Archer's Seven Days ReportLast updated June 18th, 2007 by Jenny
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Seven Days Battle Report: Archer's Brigade
No. 347. -- Report of Brig. Gen. J. J. Archer, C. S. Army, commanding Fifth Brigade, of the battles of Mechanicsville and Gaines' Mill.
HDQRS. FIFTH BRIG., LIGHT DIV., July 10, 1862.
CAPTAIN: I have the honor to report that [on] the evening of June 26, by direction of Maj. Gen. A. P. Hill, I marched my brigade, 1,228 strong, into Mechanicsville and thence up the Mechanicsville turnpike in line of battle, the left flank guided by the line of the turnpike;the Nineteenth Georgia (Lieut. Col. T. C. Johnson) on the left, the First Tennessee (Lieut. Col. J. C. Shackelford) on the right, the Fifth Alabama Battalion (Captain Van de Graaff) and Seventh Tennessee (Col. John F. Goodner) supporting. The Fourteenth Tennessee (Col. W. A. Forbes) became separated from me during the movement, and becoming involved with General Field's brigade, did not join me until night.
The brigade moved on steadily to the Beaver Dam Creek under a heavy fire of artillery and rifles from the batteries and strongly intrenched positions of the enemy on the opposite bank. Night closed in before a crossing could be effected. We remained through the night in possession of the ground we had gained and the next morning the enemy abandoned their works.
My loss in this action was 43 killed and 171 wounded; among the former was Lieutenant-Colonel Johnson, commanding Nineteenth Georgia, who fell gallantly cheering his men in battle; and among the latter the gallant and efficient Captain Van de Graaff, commanding the Fifth Alabama Battalion.
On the 27th, at Cold Harbor, my brigade, reduced to less than 1,000 men, advanced alone and unsupported across an open field to attack the enemy, strongly posted and protected in the wood beyond by the works which a short time afterward it required seven brigades to carry. The troops under my command, except the Nineteenth Georgia, which was held in reserve, advanced at a double-quick to within 20 steps of the breastworks, when they fell back before the irresistible fire of artillery and rifles. The obvious impossibility of carrying the position without support prevented me from attempting to check the retreat. Had they not fallen back I would myself have ordered it. A half hour later my brigade, constituting the right of the Light Division, again moved forward to the attack of the same position and entered it in the front line of attack. Beyond this point my brigade, worn-out, exhausted, and intermingled with the regiments and brigades of the supporting line, did not advance as an organized body. With a few of my command, however (mostly Georgians, who, not having been engaged in the first charge, were fresher than the rest), and some soldiers of other brigades, I continued on from a quarter to half a mile farther under a heavy artillery fire from batteries which were taken by Hood's brigade, while under the eminence on which they were posted I was forming for attack the few men, not more than 100, remaining with me. I remained on the field during the night, and the next morning was spent in burying the dead and attending the wounded.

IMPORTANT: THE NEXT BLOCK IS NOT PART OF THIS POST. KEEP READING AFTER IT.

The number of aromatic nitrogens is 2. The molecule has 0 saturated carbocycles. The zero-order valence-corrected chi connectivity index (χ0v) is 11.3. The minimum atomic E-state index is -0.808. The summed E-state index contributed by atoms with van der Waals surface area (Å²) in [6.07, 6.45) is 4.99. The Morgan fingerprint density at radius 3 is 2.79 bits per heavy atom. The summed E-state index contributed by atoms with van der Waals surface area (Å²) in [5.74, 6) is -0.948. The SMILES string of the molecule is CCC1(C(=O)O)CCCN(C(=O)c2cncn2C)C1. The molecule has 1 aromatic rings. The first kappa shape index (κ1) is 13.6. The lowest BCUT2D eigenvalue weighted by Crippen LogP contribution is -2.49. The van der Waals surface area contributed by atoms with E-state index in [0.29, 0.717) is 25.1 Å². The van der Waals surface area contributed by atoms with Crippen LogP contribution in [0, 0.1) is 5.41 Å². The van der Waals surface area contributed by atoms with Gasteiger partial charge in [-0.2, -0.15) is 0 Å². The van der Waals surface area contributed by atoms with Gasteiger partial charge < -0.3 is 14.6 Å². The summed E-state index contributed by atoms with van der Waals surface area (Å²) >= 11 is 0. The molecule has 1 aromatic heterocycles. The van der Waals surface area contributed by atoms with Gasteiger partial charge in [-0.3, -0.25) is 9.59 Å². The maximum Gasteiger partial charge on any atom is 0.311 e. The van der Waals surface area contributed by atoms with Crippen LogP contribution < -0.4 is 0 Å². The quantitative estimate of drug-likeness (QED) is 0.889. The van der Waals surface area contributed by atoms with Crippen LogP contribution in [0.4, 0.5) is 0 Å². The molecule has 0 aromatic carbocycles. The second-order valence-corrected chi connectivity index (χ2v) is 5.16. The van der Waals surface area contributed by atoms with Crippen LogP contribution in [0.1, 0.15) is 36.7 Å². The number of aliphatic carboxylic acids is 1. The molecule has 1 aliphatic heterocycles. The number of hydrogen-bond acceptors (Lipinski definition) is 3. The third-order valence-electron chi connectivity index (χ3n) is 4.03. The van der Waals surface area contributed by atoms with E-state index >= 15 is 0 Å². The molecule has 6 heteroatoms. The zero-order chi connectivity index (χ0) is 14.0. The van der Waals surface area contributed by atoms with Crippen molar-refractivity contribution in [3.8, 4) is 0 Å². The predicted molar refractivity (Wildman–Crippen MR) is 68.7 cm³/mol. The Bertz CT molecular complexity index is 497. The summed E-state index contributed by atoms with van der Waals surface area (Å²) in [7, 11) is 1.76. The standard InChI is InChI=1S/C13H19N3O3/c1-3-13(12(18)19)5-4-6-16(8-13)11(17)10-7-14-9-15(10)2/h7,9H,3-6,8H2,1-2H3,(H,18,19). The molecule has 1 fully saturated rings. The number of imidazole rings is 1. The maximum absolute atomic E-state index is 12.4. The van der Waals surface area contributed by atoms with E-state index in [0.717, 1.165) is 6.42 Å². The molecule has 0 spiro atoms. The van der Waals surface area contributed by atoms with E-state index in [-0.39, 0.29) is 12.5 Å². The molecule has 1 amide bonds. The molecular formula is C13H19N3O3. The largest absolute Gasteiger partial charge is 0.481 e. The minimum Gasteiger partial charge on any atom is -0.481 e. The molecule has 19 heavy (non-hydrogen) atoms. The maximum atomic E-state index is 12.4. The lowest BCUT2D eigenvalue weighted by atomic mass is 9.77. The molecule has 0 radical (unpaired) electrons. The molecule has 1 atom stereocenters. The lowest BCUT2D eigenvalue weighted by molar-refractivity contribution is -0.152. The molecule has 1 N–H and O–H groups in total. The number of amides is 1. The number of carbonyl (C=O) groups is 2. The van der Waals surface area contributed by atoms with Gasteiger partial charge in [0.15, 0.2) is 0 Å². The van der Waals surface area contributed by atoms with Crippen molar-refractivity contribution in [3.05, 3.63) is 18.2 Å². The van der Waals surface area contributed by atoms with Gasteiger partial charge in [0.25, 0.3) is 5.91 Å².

My loss in this action was 49 killed and 271 wounded, making the total loss in the two battles 542, besides Corporal Trezevant, of the Hampton Legion, in command of my couriers, killed, and James L. Crittenden, volunteer aide, wounded. All the field officers of the Nineteenth Georgia, First and Seventh Tennessee Regiments, and the two senior captains successively in command of the Fifth Alabama Battalion were killed or wounded.
I regret that the short period of my service with the brigade and want of personal acquaintance with the officers and soldiers render it impossible for me to name many whose distinguished gallantry I noticed on the field. I have, therefore, to refer you to the accompanying reports of the regimental commanders. I would not, however, fail to remember the intrepidity of Lieutenant-Colonel Shackelford, who was killed while most gallantly discharging his duty, and of J. W. Williams, sergeant-major of the Nineteenth Georgia. Mr. George Lemmon, my volunteer aide and acting adjutant, and James L. Crittenden, volunteer aide, rendered throughout the most gallant and efficient service, both the regular officers of my staff being absent sick.
The couriers of the cavalry of Hampton's Legion, attached to my staff, rendered fearless and valuable service.
Capt. Carter M. Braxton, with his Fredericksburg Battery, seconded by Lieutenant Marye, rendered efficient service in both actions, and displayed remarkable skill and gallantry.
Respectfully, your obedient servant,
J. J. ARCHER,